|Recommended Management Actions||Timeframe|
|4.2.1||Continue to implement targeted weed and feral pest monitoring and control programs to maximise the resilience of species and habitats in the park (MP 4.3)||Ongoing|
|4.2.2||Identify species and habitats where impacts from feral pests and exotic weeds are likely to be exacerbated by climate change and revise existing feral pest and weed management programs accordingly.||Ongoing|
|4.2.3||Investigate the feasibility of removing eucalypt plantations that are likely to contribute to a fire event.||By 2013|
|4.2.4||Cooperate with Norfolk Island fire agencies to ensure that fire response plans are in place and effective. (MP 4.5.6)||Ongoing|
|4.2.5||Continue collaboration between the park and the Norfolk Island Administration to ensure coordination of weed and feral management.||Ongoing|
4.3 Reduce the carbon footprint of our reserves
The park adopts environmental best practice principles for resource use in the park. These principles are consistent with the need to conserve the park's natural and cultural resources, and meeting broader commitments to reduce greenhouse gas emissions, reduce water use and minimise the potential impacts associated with waste management.
Park operational activities such as transport, electricity use, development of new infrastructure and waste management all contribute to the park's carbon footprint. Land management activities such as revegetation projects and pest management also have implications for the carbon cycle. It is necessary to better understand the impact of land management activities (including carbon sequestration) on the size and nature of the park's carbon footprint to allow performance to be holistically measured and improved over time. Careful management of these activities can help to reduce overall emissions.
Parks Australia will aim to reduce greenhouse gas emissions from park operational activities (such as energy use, transport and waste management) to 10 per cent below 2007-08 levels by mid 2015.
|Recommended Management Actions||Timeframe|
|4.3.1||Undertake a carbon emissions audit (consistent with ISO14064-1) that considers energy use, waste, water and support infrastructure (e.g. insulation) across all buildings, vehicles and equipment used in the park.||By 2012|
|4.3.2||Develop an environmental management plan for the park that identifies actions to reduce the carbon footprint of park operations and the level of carbon emission reductions associated with each mitigation actions.||By 2012|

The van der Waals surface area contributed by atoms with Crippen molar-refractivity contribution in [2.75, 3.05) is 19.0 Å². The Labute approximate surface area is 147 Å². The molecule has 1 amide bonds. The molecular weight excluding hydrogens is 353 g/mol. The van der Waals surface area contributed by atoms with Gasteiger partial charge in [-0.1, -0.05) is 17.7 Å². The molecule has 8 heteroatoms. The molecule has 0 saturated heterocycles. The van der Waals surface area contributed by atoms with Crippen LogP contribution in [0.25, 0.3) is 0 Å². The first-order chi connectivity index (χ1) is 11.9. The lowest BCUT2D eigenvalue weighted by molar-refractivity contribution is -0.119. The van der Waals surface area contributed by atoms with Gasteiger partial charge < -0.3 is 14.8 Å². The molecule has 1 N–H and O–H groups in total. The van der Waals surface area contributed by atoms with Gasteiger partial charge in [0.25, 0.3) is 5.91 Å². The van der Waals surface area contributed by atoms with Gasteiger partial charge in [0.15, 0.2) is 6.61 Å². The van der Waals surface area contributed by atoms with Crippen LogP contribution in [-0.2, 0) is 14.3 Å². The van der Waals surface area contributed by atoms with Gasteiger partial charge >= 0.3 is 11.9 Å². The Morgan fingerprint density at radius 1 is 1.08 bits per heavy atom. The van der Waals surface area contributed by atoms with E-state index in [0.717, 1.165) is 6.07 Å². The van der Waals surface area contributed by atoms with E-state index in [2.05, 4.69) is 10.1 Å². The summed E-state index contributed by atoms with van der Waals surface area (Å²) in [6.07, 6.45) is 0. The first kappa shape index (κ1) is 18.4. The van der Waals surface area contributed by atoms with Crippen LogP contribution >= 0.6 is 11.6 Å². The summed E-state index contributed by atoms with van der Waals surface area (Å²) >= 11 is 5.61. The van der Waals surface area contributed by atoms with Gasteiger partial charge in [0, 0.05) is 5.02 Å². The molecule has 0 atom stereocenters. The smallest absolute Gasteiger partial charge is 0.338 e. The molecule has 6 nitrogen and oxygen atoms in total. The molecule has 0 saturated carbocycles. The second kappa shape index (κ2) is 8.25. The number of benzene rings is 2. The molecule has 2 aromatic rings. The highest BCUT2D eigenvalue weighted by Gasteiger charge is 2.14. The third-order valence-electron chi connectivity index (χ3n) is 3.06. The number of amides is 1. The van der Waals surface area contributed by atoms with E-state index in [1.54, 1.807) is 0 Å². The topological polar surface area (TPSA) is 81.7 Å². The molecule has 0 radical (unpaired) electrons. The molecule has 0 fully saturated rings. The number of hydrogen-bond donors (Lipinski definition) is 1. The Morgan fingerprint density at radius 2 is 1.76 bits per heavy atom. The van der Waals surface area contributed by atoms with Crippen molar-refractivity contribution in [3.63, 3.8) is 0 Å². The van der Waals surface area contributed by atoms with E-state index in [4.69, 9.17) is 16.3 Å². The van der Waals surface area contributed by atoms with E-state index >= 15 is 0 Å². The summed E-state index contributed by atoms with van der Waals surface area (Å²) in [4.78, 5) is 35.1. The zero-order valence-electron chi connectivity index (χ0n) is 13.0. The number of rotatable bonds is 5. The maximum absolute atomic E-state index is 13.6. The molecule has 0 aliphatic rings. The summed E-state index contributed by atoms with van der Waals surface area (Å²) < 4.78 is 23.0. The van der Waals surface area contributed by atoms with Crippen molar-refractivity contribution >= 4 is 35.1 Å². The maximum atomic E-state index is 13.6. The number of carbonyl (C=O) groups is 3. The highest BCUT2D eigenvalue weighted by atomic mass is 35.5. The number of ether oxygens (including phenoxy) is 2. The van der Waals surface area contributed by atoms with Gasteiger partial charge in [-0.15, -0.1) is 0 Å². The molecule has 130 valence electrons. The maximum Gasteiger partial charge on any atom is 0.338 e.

|4.3.3||Until an environmental management plan is developed (as per Action 4.3.2), investigate the feasibility of establishing a stand alone renewable power system for the parks hut on Phillip Island.||Ongoing|
|4.3.4||Investigate opportunities for the park to participate and capitalise on future carbon trading schemes.||Ongoing|
4.4 Work with communities, industries and stakeholders to mitigate and adapt to climate change
The Norfolk Island community and economy rely on the park and garden to attract tourists and provide essential ecosystem services. The park will work with local communities and stakeholders to reduce the negative impacts of climate change and to adapt where climate change impacts are unavoidable.
The possible increase in frequency and intensity of extreme weather events will necessitate the development of risk control measures to protect life, infrastructure, natural and cultural values of the park. The park will work in partnership with local disaster management and emergency service agencies to plan for, and coordinate a response to, potential extreme weather events.
|Recommended Management Actions||Timeframe|
|4.4.1||Continue to reassess risks and amend or develop appropriate emergency management policies (e.g. fire ban and landslide policies) as required.||Ongoing|
|4.4.2||Continue training of field staff to ensure improved response capability and operational management of park incidents.||Ongoing|
|4.4.3||Hold joint exercises with relevant disaster management agencies to test emergency response plans and capacity to react to extreme weather events as appropriate.||Ongoing|
|4.4.4||Conduct an infrastructure risk assessment to identify assets at risk from climate change impacts and extreme weather events. Assessment should recommend assets requiring upgrading, relocation or those unsuitable in the future climate change environment.||By 2013|
4.5 Communicate the implications of, and our management response to, climate change
Climate change is a global issue affecting all aspects of the Norfolk Island community and it is vital we share knowledge with stakeholders, government bodies and the general public. Communication will ensure that efforts between government agencies, scientific researchers and the community are well coordinated.
|Recommended Management Actions||Timeframe|